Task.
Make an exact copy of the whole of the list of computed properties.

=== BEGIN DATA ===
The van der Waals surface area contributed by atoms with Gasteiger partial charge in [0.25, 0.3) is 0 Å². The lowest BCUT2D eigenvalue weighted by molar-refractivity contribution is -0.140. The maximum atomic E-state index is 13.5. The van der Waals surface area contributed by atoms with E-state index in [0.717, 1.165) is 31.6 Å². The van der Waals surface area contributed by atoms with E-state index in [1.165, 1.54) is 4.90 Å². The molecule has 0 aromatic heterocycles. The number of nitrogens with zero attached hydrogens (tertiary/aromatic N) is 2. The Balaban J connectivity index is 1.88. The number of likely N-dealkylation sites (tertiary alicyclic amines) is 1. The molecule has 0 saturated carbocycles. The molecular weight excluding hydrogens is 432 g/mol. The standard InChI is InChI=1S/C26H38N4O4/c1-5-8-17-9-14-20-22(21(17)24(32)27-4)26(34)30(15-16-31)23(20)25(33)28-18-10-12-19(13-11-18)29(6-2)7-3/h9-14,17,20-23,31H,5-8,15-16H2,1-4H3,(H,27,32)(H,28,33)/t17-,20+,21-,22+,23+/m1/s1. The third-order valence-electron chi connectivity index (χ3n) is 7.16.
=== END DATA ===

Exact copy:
The van der Waals surface area contributed by atoms with Gasteiger partial charge in [0.25, 0.3) is 0 Å². The lowest BCUT2D eigenvalue weighted by molar-refractivity contribution is -0.140. The maximum atomic E-state index is 13.5. The van der Waals surface area contributed by atoms with E-state index in [0.717, 1.165) is 31.6 Å². The van der Waals surface area contributed by atoms with E-state index in [1.165, 1.54) is 4.90 Å². The molecule has 0 aromatic heterocycles. The number of nitrogens with zero attached hydrogens (tertiary/aromatic N) is 2. The Balaban J connectivity index is 1.88. The number of likely N-dealkylation sites (tertiary alicyclic amines) is 1. The molecule has 0 saturated carbocycles. The molecular weight excluding hydrogens is 432 g/mol. The standard InChI is InChI=1S/C26H38N4O4/c1-5-8-17-9-14-20-22(21(17)24(32)27-4)26(34)30(15-16-31)23(20)25(33)28-18-10-12-19(13-11-18)29(6-2)7-3/h9-14,17,20-23,31H,5-8,15-16H2,1-4H3,(H,27,32)(H,28,33)/t17-,20+,21-,22+,23+/m1/s1. The third-order valence-electron chi connectivity index (χ3n) is 7.16.